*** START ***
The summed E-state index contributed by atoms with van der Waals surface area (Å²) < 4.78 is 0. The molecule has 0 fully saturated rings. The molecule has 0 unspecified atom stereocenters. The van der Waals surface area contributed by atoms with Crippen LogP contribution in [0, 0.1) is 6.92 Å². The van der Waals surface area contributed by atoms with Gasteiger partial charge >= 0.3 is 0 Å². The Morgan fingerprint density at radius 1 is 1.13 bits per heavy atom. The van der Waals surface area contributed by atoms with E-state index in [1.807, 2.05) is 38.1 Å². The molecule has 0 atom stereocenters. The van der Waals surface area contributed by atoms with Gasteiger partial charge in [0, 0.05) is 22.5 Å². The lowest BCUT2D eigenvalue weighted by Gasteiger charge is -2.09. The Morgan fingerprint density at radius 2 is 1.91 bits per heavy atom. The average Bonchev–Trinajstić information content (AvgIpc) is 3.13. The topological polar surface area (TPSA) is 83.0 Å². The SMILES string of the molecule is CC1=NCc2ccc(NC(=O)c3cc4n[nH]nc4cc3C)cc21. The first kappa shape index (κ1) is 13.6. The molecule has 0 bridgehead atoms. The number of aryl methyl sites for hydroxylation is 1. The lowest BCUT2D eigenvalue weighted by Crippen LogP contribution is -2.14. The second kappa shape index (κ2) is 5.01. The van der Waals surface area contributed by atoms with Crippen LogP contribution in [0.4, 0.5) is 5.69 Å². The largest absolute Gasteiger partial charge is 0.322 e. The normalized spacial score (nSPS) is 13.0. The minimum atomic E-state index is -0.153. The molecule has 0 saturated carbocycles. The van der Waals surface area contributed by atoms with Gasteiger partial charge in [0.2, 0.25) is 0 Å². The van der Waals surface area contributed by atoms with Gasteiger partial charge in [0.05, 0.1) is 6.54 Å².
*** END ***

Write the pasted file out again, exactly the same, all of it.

The summed E-state index contributed by atoms with van der Waals surface area (Å²) < 4.78 is 0. The molecule has 0 fully saturated rings. The molecule has 0 unspecified atom stereocenters. The van der Waals surface area contributed by atoms with Crippen LogP contribution in [0, 0.1) is 6.92 Å². The van der Waals surface area contributed by atoms with Gasteiger partial charge >= 0.3 is 0 Å². The Morgan fingerprint density at radius 1 is 1.13 bits per heavy atom. The van der Waals surface area contributed by atoms with E-state index in [1.807, 2.05) is 38.1 Å². The molecule has 0 atom stereocenters. The van der Waals surface area contributed by atoms with Gasteiger partial charge in [0, 0.05) is 22.5 Å². The lowest BCUT2D eigenvalue weighted by Gasteiger charge is -2.09. The Morgan fingerprint density at radius 2 is 1.91 bits per heavy atom. The average Bonchev–Trinajstić information content (AvgIpc) is 3.13. The topological polar surface area (TPSA) is 83.0 Å². The SMILES string of the molecule is CC1=NCc2ccc(NC(=O)c3cc4n[nH]nc4cc3C)cc21. The first kappa shape index (κ1) is 13.6. The molecule has 0 bridgehead atoms. The number of aryl methyl sites for hydroxylation is 1. The lowest BCUT2D eigenvalue weighted by Crippen LogP contribution is -2.14. The second kappa shape index (κ2) is 5.01. The van der Waals surface area contributed by atoms with Crippen LogP contribution in [0.4, 0.5) is 5.69 Å². The largest absolute Gasteiger partial charge is 0.322 e. The normalized spacial score (nSPS) is 13.0. The minimum atomic E-state index is -0.153. The molecule has 0 saturated carbocycles. The van der Waals surface area contributed by atoms with Gasteiger partial charge in [0.2, 0.25) is 0 Å². The van der Waals surface area contributed by atoms with Gasteiger partial charge in [0.05, 0.1) is 6.54 Å².